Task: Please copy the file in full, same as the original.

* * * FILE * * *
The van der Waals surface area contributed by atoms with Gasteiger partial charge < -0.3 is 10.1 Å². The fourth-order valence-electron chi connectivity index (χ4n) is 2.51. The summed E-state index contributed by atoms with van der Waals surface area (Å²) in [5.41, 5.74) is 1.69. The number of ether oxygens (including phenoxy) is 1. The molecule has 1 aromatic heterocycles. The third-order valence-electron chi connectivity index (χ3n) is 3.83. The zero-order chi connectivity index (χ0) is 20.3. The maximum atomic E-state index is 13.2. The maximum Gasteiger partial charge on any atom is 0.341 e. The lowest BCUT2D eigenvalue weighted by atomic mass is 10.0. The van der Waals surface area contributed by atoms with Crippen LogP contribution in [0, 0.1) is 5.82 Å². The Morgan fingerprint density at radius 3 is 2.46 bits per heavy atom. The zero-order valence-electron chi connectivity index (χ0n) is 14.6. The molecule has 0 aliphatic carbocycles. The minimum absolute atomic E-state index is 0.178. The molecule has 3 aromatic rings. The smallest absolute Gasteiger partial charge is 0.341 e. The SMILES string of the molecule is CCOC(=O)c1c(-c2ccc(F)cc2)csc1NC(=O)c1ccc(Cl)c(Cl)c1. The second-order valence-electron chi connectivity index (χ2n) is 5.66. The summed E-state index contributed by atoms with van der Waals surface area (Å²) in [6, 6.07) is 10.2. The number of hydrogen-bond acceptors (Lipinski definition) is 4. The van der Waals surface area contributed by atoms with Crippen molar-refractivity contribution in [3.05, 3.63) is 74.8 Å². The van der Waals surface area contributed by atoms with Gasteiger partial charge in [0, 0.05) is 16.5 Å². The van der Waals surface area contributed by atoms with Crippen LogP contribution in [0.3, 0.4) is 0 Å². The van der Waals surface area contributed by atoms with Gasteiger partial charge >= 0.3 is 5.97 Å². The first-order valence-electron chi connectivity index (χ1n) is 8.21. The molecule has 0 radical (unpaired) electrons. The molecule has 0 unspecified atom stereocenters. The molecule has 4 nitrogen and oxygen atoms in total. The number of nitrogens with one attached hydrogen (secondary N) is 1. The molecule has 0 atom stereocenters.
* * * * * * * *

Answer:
The van der Waals surface area contributed by atoms with Gasteiger partial charge < -0.3 is 10.1 Å². The fourth-order valence-electron chi connectivity index (χ4n) is 2.51. The summed E-state index contributed by atoms with van der Waals surface area (Å²) in [5.41, 5.74) is 1.69. The number of ether oxygens (including phenoxy) is 1. The molecule has 1 aromatic heterocycles. The third-order valence-electron chi connectivity index (χ3n) is 3.83. The zero-order chi connectivity index (χ0) is 20.3. The maximum atomic E-state index is 13.2. The maximum Gasteiger partial charge on any atom is 0.341 e. The lowest BCUT2D eigenvalue weighted by atomic mass is 10.0. The van der Waals surface area contributed by atoms with Crippen LogP contribution in [0, 0.1) is 5.82 Å². The Morgan fingerprint density at radius 3 is 2.46 bits per heavy atom. The zero-order valence-electron chi connectivity index (χ0n) is 14.6. The molecule has 0 aliphatic carbocycles. The minimum absolute atomic E-state index is 0.178. The molecule has 3 aromatic rings. The smallest absolute Gasteiger partial charge is 0.341 e. The SMILES string of the molecule is CCOC(=O)c1c(-c2ccc(F)cc2)csc1NC(=O)c1ccc(Cl)c(Cl)c1. The second-order valence-electron chi connectivity index (χ2n) is 5.66. The summed E-state index contributed by atoms with van der Waals surface area (Å²) in [6, 6.07) is 10.2. The number of hydrogen-bond acceptors (Lipinski definition) is 4. The van der Waals surface area contributed by atoms with Crippen molar-refractivity contribution in [3.05, 3.63) is 74.8 Å². The van der Waals surface area contributed by atoms with Gasteiger partial charge in [0, 0.05) is 16.5 Å². The van der Waals surface area contributed by atoms with Crippen LogP contribution in [0.3, 0.4) is 0 Å². The van der Waals surface area contributed by atoms with Gasteiger partial charge >= 0.3 is 5.97 Å². The first-order valence-electron chi connectivity index (χ1n) is 8.21. The molecule has 0 radical (unpaired) electrons. The molecule has 0 unspecified atom stereocenters. The molecule has 4 nitrogen and oxygen atoms in total. The number of nitrogens with one attached hydrogen (secondary N) is 1. The molecule has 0 atom stereocenters.